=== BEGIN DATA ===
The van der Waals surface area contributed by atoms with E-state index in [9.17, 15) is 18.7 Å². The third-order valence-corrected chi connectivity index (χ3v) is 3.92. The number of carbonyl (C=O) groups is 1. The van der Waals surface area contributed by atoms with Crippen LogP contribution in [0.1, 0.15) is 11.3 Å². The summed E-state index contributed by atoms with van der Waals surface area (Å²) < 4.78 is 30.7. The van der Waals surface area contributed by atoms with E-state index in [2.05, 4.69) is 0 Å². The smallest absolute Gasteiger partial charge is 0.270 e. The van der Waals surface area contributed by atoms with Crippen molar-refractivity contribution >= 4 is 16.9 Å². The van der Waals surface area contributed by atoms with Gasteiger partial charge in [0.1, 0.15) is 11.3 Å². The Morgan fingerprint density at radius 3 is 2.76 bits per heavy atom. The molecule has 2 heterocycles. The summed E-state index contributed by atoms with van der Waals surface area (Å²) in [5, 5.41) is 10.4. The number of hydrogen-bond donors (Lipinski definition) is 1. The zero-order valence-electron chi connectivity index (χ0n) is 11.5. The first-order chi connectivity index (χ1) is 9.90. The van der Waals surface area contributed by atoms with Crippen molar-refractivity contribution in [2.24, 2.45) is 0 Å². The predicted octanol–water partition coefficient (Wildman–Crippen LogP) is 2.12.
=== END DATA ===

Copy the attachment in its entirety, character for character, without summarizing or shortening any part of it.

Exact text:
The van der Waals surface area contributed by atoms with E-state index in [9.17, 15) is 18.7 Å². The third-order valence-corrected chi connectivity index (χ3v) is 3.92. The number of carbonyl (C=O) groups is 1. The van der Waals surface area contributed by atoms with Crippen LogP contribution in [0.1, 0.15) is 11.3 Å². The summed E-state index contributed by atoms with van der Waals surface area (Å²) < 4.78 is 30.7. The van der Waals surface area contributed by atoms with E-state index in [2.05, 4.69) is 0 Å². The smallest absolute Gasteiger partial charge is 0.270 e. The van der Waals surface area contributed by atoms with Crippen molar-refractivity contribution >= 4 is 16.9 Å². The van der Waals surface area contributed by atoms with Gasteiger partial charge in [0.1, 0.15) is 11.3 Å². The Morgan fingerprint density at radius 3 is 2.76 bits per heavy atom. The molecule has 2 heterocycles. The summed E-state index contributed by atoms with van der Waals surface area (Å²) in [5, 5.41) is 10.4. The number of hydrogen-bond donors (Lipinski definition) is 1. The zero-order valence-electron chi connectivity index (χ0n) is 11.5. The first-order chi connectivity index (χ1) is 9.90. The van der Waals surface area contributed by atoms with Crippen molar-refractivity contribution in [2.24, 2.45) is 0 Å². The predicted octanol–water partition coefficient (Wildman–Crippen LogP) is 2.12.